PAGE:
When I do a cooking class there is one dish that never fails, fresh pasta. It is the cornerstone of the entire morning. My grandma taught me how to make fresh pasta as she would have passed down a ritual, so I try do to the same with my guests. It is through ancient and wise gestures that you can really acquire the skills to make fresh pasta at home. I take the jars of flour from the shelf, dust them and place them on a wooden board.
Here comes always the first question: why a wooden board if there is already such a beautiful marble table? Can’t we make the dough on the table? This is the moment to awake the senses. I invite them to touch both the marble and the wooden board, as hands do not lie. The marble is cold and smooth, we can make a pie crust here because you won’t overheat the butter with the work of your hands. The wooden board is instead rough and porous. The warmth of wood passes from your hands, through your skin, and it turns a few handfuls of flour and some eggs into an elastic and versatile dough.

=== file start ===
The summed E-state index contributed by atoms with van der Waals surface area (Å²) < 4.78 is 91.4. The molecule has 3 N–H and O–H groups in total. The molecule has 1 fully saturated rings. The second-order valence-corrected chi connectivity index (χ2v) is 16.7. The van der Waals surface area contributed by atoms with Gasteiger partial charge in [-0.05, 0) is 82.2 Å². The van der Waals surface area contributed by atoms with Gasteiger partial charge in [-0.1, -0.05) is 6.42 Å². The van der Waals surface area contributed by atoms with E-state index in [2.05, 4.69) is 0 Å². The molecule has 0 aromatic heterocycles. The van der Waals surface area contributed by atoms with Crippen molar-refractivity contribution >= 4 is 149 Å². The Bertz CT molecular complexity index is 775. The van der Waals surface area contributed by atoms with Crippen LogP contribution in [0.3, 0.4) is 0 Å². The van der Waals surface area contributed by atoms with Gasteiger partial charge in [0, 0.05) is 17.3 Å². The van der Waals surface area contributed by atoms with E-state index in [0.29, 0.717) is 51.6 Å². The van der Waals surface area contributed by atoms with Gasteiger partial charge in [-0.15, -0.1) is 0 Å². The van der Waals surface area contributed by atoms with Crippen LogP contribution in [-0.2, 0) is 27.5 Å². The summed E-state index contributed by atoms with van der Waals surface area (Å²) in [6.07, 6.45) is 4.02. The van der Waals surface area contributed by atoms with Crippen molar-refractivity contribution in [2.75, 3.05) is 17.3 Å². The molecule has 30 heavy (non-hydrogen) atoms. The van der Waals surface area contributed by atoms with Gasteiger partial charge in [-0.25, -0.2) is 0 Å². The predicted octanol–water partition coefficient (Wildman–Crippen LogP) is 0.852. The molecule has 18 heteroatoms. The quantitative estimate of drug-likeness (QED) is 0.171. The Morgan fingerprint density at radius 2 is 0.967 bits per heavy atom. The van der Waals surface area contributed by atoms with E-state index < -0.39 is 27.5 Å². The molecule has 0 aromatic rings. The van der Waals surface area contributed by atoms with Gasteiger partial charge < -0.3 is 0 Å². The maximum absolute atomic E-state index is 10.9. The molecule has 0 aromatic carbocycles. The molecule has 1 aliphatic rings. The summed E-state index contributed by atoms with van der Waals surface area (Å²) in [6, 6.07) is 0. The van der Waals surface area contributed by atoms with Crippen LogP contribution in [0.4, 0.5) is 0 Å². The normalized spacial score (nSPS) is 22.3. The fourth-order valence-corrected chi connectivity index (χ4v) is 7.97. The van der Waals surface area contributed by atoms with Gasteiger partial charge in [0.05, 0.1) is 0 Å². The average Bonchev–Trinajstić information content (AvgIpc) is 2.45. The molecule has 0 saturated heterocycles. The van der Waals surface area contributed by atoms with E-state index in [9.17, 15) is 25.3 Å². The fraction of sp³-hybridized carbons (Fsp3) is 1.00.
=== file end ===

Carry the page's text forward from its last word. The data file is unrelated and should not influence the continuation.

When you cook you have to keep all your senses alert: take a pinch of the two flours, a tender wheat flour 0 and a durum wheat semolina, sniff them, rub them through your fingers to figure out the differences. In my family fresh pasta follows this rule: half and half.
My family has always imposed me just a few essential rules, and those rules were usually related to the ingredients to use in a specific recipe.
When they feel comfortable enough kneading the dough, the second question comes, as timely and granted as pumpkin in autumn. So Italians do not buy dried pasta, do you always make fresh pasta? And they look at me, with a mixture of disbelief and respect, finally understanding the effort, also physical, behind a bowl of tagliatelle with meat sauce.